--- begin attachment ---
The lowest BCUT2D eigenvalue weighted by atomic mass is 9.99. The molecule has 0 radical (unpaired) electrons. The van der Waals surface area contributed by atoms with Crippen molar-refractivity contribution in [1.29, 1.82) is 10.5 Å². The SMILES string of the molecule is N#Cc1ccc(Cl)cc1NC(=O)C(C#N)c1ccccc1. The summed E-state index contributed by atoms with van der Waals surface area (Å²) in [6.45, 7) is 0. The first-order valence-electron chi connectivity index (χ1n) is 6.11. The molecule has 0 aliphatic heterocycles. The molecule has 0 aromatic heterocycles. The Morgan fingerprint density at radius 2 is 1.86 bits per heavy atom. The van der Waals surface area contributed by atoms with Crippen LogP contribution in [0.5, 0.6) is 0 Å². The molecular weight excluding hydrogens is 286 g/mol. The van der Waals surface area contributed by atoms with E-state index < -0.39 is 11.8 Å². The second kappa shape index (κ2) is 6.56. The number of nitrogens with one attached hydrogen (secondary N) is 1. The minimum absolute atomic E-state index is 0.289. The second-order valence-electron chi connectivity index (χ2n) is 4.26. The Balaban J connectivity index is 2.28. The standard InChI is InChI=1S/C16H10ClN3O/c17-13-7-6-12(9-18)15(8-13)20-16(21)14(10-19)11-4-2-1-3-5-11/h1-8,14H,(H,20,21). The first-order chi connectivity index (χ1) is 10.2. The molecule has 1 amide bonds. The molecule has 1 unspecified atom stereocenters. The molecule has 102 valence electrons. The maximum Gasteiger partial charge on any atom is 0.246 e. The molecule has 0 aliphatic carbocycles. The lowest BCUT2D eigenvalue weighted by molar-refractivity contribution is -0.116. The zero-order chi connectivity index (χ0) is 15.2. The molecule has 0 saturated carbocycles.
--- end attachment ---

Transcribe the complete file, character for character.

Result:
The lowest BCUT2D eigenvalue weighted by atomic mass is 9.99. The molecule has 0 radical (unpaired) electrons. The van der Waals surface area contributed by atoms with Crippen molar-refractivity contribution in [1.29, 1.82) is 10.5 Å². The SMILES string of the molecule is N#Cc1ccc(Cl)cc1NC(=O)C(C#N)c1ccccc1. The summed E-state index contributed by atoms with van der Waals surface area (Å²) in [6.45, 7) is 0. The first-order valence-electron chi connectivity index (χ1n) is 6.11. The molecule has 0 aliphatic heterocycles. The molecule has 0 aromatic heterocycles. The Morgan fingerprint density at radius 2 is 1.86 bits per heavy atom. The van der Waals surface area contributed by atoms with Crippen LogP contribution in [0.5, 0.6) is 0 Å². The molecular weight excluding hydrogens is 286 g/mol. The van der Waals surface area contributed by atoms with E-state index < -0.39 is 11.8 Å². The second kappa shape index (κ2) is 6.56. The number of nitrogens with one attached hydrogen (secondary N) is 1. The minimum absolute atomic E-state index is 0.289. The second-order valence-electron chi connectivity index (χ2n) is 4.26. The Balaban J connectivity index is 2.28. The standard InChI is InChI=1S/C16H10ClN3O/c17-13-7-6-12(9-18)15(8-13)20-16(21)14(10-19)11-4-2-1-3-5-11/h1-8,14H,(H,20,21). The first-order chi connectivity index (χ1) is 10.2. The molecule has 1 amide bonds. The molecule has 1 unspecified atom stereocenters. The molecule has 102 valence electrons. The maximum Gasteiger partial charge on any atom is 0.246 e. The molecule has 0 aliphatic carbocycles. The lowest BCUT2D eigenvalue weighted by molar-refractivity contribution is -0.116. The zero-order chi connectivity index (χ0) is 15.2. The molecule has 0 saturated carbocycles.